Professional studio design is a specialized science, with more than a touch of qblack magicq thrown in. Over the past few years, Sound on Sound magazine has made one trip each month to a readeras studio. These visits have demonstrated that it is fairly simple to make a huge improvement to an untreated project-studio room, without spending a fortune. However, theyave also proven that beginnersa attempts at DIY acoustic treatments often cause more problems than they solve. Utilizing knowledge from dozens of visits to readersa home and project studios, the SOS team imparts easy-to-understand, organized troubleshooting advice. Learn how to rid yourself of monitoring problems and get an accurate monitoring system, how to enhance the sound of your recording space, and how to perfect your instrumental and vocal recordings. Decrease the time you spend re-recording and mixing, simply by improving your room with advice from the guys who have seen it all when it comes to make-do small studios. Contains: A structured look at the problems that most often plague small studios, with individual studio case studies addressing each issue Real solutions that you can both afford and implement; no thousand-dollar investments or idealized studio designs that donat work with your space! Case studies that look at small studiosa specific problems, with additional break-outs tips that address quick fixes to common problemsWhere modification of the guitar isna#39;t viable, the only practical solution is to sit as far away as possible from sources of TIP: Wea#39;ve met players who have screened their guitar with foil, but interference, such as amplifier power transformers and computers, and then to find the ... source of buzz, so switch these off when recording, or replace with flat LCD screens, which dona#39;t cause hum and buzz problems.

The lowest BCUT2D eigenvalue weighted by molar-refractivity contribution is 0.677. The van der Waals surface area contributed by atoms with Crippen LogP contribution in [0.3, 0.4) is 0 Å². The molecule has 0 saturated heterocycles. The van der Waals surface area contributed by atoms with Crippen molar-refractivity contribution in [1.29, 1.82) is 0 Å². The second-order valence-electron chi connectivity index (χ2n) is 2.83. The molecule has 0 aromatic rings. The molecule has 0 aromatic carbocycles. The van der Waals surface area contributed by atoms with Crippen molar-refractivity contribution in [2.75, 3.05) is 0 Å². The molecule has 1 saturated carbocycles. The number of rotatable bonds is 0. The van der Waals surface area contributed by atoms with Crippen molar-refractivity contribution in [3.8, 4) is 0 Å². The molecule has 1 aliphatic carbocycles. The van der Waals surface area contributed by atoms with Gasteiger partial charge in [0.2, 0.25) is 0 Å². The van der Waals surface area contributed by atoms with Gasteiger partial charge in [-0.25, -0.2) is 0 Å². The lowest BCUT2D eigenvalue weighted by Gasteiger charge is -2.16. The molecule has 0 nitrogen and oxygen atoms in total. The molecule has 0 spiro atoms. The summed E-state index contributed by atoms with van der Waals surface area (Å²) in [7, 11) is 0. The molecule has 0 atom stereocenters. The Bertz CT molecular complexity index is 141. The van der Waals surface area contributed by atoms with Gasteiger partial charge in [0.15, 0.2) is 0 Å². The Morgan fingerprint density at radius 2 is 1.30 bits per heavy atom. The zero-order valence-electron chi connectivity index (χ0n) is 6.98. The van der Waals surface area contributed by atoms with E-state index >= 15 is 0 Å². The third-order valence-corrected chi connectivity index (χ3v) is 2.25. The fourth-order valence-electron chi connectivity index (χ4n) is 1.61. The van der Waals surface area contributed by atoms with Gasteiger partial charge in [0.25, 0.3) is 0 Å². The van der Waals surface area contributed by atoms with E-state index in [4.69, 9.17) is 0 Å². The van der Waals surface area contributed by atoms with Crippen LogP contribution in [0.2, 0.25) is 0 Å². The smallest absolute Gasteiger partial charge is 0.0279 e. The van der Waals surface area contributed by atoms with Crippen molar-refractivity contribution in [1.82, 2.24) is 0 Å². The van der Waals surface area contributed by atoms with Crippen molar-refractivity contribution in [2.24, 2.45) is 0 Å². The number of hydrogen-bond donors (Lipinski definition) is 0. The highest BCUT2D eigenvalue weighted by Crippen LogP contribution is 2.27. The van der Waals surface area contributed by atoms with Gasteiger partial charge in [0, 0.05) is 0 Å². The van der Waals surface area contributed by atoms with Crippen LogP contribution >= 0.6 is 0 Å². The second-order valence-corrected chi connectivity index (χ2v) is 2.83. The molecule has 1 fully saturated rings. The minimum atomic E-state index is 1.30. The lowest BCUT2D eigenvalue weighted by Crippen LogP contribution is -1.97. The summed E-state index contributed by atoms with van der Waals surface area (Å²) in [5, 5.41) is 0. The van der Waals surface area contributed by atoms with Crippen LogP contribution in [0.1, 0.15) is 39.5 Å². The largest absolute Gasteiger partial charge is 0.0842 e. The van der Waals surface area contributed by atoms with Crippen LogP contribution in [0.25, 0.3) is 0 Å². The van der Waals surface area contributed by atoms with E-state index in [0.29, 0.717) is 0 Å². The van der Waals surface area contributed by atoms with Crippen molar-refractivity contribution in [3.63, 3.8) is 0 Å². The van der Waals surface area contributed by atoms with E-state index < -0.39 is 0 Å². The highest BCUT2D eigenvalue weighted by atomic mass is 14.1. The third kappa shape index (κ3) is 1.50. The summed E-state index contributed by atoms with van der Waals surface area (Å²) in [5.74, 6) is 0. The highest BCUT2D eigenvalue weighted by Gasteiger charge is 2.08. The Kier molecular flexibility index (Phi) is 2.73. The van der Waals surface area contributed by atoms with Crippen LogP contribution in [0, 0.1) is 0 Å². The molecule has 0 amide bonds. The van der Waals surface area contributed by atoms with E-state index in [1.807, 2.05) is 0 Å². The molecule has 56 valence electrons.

|Title||:||The Studio SOS Book|
|Author||:||Paul White, Hugh Robjohns, Dave Lockwood|
|Publisher||:||Taylor & Francis - 2013-05-29|